Voting rights violation filed against Cerritos-based ABC Unified
April 11, 2013 | By Kathryn Baron | 6 Comments
A civil rights group has sued the Southern California-based ABC Unified School District, alleging its at-large method of electing district trustees violates the California Voting Rights Act by denying Latino candidates a fair chance at winning a seat.
ABC, which serves students in the cities of Artesia, Cerritos, Hawaiian Gardens, and sections of Lakewood, Long Beach and Norwalk, hasn’t had a Latino on the school board in more than 15 years, even though 32 percent of residents within the district’s boundaries are Latino, according to the lawsuit filed Wednesday by MALDEF, the Mexican American Legal Defense Fund. Nearly 44 percent of students in the district are Latino, according to the state Department of Education. All seven current board members live in the city of Cerritos, which has the largest population in the district, with the lowest percentage of Hispanic residents, based on U.S. Census Bureau figures.
Like nearly every district in the state, ABC selects school board members through at-large elections, which allow candidates to live anywhere in the school district boundaries rather than in specific neighborhoods. The suit charges that this has created racially polarized voting. “You have a pattern over time where the preferences of Latino voters are different from non-Latino voters, significantly different,” said Thomas Saenz, MALDEF president and general counsel. “The Latino population gets outvoted all the time.”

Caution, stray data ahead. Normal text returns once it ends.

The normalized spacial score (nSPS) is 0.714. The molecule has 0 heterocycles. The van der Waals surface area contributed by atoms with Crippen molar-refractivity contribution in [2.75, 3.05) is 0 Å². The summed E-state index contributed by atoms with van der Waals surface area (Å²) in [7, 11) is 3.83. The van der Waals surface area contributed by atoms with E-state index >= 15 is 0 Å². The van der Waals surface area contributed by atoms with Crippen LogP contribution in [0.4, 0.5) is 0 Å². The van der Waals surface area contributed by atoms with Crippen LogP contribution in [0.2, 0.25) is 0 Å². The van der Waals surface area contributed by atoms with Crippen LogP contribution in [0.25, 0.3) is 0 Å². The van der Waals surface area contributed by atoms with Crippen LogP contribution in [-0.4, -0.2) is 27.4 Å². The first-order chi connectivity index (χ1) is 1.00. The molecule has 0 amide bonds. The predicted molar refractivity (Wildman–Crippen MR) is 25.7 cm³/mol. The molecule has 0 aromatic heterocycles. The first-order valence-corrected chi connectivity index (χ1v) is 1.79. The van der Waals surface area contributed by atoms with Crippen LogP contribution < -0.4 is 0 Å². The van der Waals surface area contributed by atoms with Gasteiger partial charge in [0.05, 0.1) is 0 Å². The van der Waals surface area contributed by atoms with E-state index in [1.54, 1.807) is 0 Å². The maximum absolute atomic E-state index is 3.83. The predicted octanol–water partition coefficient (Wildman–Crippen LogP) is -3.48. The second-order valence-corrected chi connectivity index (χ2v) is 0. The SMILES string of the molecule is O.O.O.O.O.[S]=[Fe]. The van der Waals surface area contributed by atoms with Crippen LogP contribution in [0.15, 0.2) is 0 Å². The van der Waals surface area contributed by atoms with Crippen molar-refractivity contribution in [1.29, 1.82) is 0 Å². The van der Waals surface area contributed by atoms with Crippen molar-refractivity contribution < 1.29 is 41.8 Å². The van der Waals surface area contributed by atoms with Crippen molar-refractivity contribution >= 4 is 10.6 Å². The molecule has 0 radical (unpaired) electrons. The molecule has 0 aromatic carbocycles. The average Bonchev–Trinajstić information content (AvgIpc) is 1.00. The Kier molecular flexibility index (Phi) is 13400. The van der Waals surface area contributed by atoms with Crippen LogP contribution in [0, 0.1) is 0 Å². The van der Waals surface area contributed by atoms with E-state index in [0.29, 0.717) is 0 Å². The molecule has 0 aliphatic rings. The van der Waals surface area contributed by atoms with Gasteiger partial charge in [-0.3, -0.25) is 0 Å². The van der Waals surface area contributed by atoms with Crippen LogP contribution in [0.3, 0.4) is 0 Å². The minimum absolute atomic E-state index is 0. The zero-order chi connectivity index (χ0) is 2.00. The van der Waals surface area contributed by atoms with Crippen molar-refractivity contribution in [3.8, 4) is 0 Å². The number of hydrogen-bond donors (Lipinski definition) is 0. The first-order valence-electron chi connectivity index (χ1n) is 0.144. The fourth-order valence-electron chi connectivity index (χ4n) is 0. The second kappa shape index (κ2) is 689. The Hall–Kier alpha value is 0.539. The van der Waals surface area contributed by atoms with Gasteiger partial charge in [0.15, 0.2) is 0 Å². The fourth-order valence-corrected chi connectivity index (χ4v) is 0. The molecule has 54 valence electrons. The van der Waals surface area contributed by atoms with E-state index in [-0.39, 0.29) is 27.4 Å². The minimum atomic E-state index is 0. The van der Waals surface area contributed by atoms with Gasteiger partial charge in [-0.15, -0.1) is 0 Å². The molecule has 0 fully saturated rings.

MALDEF is asking the court to require the district to switch from at-large elections to a neighborhood or zone system, which allows voters to elect local candidates.
ABC Unified denies the charges. “My response to the lawsuit is that our position is that we don’t believe we violated the California Voting Rights Act,” said Superintendent Mary Sieu. The district’s legal counsel conducted a full demographic study earlier this year after receiving a complaint letter regarding at-large voting, Sieu said, and concluded that the district “did not violate the California Voting Rights Act based on racial polarization during the elections.”
The school board is holding a closed special session next week to discuss the litigation. Sieu said one item they’ll be discussing with district lawyers is whether and how the case could be settled out of court.